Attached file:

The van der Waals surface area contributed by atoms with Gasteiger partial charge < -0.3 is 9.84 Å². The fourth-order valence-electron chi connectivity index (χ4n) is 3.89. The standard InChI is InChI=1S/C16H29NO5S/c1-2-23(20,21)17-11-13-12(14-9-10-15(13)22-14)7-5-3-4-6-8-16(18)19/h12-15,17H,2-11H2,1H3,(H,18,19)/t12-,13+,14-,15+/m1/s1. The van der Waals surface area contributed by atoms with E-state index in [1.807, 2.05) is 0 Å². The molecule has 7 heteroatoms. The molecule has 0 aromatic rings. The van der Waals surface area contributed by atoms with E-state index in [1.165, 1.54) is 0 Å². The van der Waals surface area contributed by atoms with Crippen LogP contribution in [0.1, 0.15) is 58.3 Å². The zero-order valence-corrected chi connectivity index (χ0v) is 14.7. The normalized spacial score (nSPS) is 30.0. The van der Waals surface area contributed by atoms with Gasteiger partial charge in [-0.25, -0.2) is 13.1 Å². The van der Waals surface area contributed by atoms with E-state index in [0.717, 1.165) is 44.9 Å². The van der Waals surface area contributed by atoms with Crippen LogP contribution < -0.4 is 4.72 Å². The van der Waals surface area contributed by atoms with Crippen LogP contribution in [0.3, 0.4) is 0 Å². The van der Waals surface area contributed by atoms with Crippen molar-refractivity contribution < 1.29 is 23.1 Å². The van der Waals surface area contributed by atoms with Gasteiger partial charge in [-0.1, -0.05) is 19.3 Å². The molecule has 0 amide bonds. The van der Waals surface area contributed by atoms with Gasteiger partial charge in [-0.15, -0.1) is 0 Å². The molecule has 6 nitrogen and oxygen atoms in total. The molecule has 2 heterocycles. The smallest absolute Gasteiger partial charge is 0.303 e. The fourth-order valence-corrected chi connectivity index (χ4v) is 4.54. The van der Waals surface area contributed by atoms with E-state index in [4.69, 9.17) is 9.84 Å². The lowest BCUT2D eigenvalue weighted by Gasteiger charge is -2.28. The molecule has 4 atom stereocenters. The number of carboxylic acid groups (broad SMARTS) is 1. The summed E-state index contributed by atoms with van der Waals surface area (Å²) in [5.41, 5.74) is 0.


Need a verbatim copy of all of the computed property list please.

The van der Waals surface area contributed by atoms with Gasteiger partial charge < -0.3 is 9.84 Å². The fourth-order valence-electron chi connectivity index (χ4n) is 3.89. The standard InChI is InChI=1S/C16H29NO5S/c1-2-23(20,21)17-11-13-12(14-9-10-15(13)22-14)7-5-3-4-6-8-16(18)19/h12-15,17H,2-11H2,1H3,(H,18,19)/t12-,13+,14-,15+/m1/s1. The van der Waals surface area contributed by atoms with E-state index in [1.807, 2.05) is 0 Å². The molecule has 7 heteroatoms. The molecule has 0 aromatic rings. The van der Waals surface area contributed by atoms with E-state index in [1.165, 1.54) is 0 Å². The van der Waals surface area contributed by atoms with Crippen LogP contribution in [0.1, 0.15) is 58.3 Å². The zero-order valence-corrected chi connectivity index (χ0v) is 14.7. The normalized spacial score (nSPS) is 30.0. The van der Waals surface area contributed by atoms with Gasteiger partial charge in [-0.25, -0.2) is 13.1 Å². The van der Waals surface area contributed by atoms with E-state index in [0.717, 1.165) is 44.9 Å². The van der Waals surface area contributed by atoms with Crippen LogP contribution < -0.4 is 4.72 Å². The van der Waals surface area contributed by atoms with Crippen LogP contribution in [0.3, 0.4) is 0 Å². The van der Waals surface area contributed by atoms with Crippen molar-refractivity contribution < 1.29 is 23.1 Å². The van der Waals surface area contributed by atoms with Gasteiger partial charge in [-0.1, -0.05) is 19.3 Å². The molecule has 0 amide bonds. The van der Waals surface area contributed by atoms with Gasteiger partial charge in [-0.15, -0.1) is 0 Å². The molecule has 6 nitrogen and oxygen atoms in total. The molecule has 2 heterocycles. The smallest absolute Gasteiger partial charge is 0.303 e. The fourth-order valence-corrected chi connectivity index (χ4v) is 4.54. The van der Waals surface area contributed by atoms with E-state index in [4.69, 9.17) is 9.84 Å². The lowest BCUT2D eigenvalue weighted by Gasteiger charge is -2.28. The molecule has 4 atom stereocenters. The number of carboxylic acid groups (broad SMARTS) is 1. The summed E-state index contributed by atoms with van der Waals surface area (Å²) in [5.41, 5.74) is 0.